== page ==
We’re feeling the pinch: economic downturn, petrol-price upturn – it means we have to plan our trips out with care.
So we have waited for a bright clear day, and we hope to visit the big well-known menhir of our region at Malves, then on to the little unknown menhir at Guitard – and thence up the road to the neighbouring ‘Book Village’ of Montolieu (our little Hay-on-Wye).
We have a few mega-megaliths in the Aude; two of the longest passage-graves in southern Europe (Morrel das Fadas at Pépieux and Saint-Eugène at Laure), and one of the tallest menhirs (Counozouls). The standing-stone at Malves-en-Minervois is big at 5 metres, and has been well-photographed:
It is undeniably impressive. But it is mute. It is a relic of something, but it is not a ruin. Some find nodes of power in such stones, some find sexual atmospherics.
But while they may be battered or defaced – they still are not ‘ruins’ of anything: they just remain, standing mute, enigmatic.
Dolmens, on the other hand, are ruins. As burial places, they were purposeful – in a way that we can posit questions about symbolism and service, or hygiene and heirarchy; they are containers of us and our rotting remains. Standing stones do not contain any of our pitiable remanents or belongings. They simply hold meaning – to which we cannot gain access.
I tread around them all – big stones or small – with wariness. Aware that some may contain ‘big meanings’, while others are but small territorial markers. These lesser stones intrigue me as much as the big ones: they may demarcate neolithic territories. They certainly form part of modern-day France, since so many communal boundaries run through them. Did mediaeval France take its border-markers from those immuable objects in the landscape? Is much of France shaped by the land-claims of Neolithic clans?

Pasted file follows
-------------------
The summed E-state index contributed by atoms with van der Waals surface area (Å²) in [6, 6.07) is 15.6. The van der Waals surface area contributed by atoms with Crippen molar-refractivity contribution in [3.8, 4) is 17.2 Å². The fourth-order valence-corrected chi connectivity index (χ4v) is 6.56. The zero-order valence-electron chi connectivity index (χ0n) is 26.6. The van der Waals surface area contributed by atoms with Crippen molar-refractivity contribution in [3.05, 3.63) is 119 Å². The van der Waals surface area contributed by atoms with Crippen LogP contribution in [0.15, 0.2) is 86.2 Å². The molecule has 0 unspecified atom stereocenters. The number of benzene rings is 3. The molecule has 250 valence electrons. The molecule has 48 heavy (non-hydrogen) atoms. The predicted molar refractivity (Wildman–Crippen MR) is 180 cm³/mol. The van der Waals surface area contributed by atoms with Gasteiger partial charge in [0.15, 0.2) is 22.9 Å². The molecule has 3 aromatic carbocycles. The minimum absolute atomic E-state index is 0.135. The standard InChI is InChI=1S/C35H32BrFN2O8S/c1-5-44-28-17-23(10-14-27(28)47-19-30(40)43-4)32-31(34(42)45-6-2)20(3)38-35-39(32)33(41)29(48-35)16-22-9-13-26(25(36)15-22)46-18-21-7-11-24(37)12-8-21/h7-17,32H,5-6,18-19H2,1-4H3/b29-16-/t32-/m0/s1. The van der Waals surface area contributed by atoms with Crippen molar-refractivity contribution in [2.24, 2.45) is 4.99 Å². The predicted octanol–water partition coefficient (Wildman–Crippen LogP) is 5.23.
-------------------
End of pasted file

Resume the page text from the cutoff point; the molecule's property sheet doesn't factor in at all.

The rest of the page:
The little ‘menhir de Guitard’ was shown to me by the elderly and aimiable occupier of the farm. He knows it as “la borne entre Guitard et ‘le petit Versailles'” – to him it has simply been the land-mark between two estates.
– – Or are these ‘red-indian totem-poles’ around which fertility ceremonies were practiced (in a time – the Bronze Age – when mortality rates were decimating the tribes)?
Or are they both? Were stones, large and small, used for a wide variety of purposes: geographical and ceremonial?
[More photos & info on the Malves menhir Page, and the Guitard menhir Page]
It’s not often that a poem gets written about a menhir – let alone a little one like Guitard – and so I should not let pass the opportunity to introduce readers to this one, by Yves Le Pestipon, a fellow ‘mégalithomane‘. It appears on his group website called L’Astrée, and the poem is prefaced by an explanation ‘Pourquoi chercher des mégalithes’ – with which I wholeheartedly agree.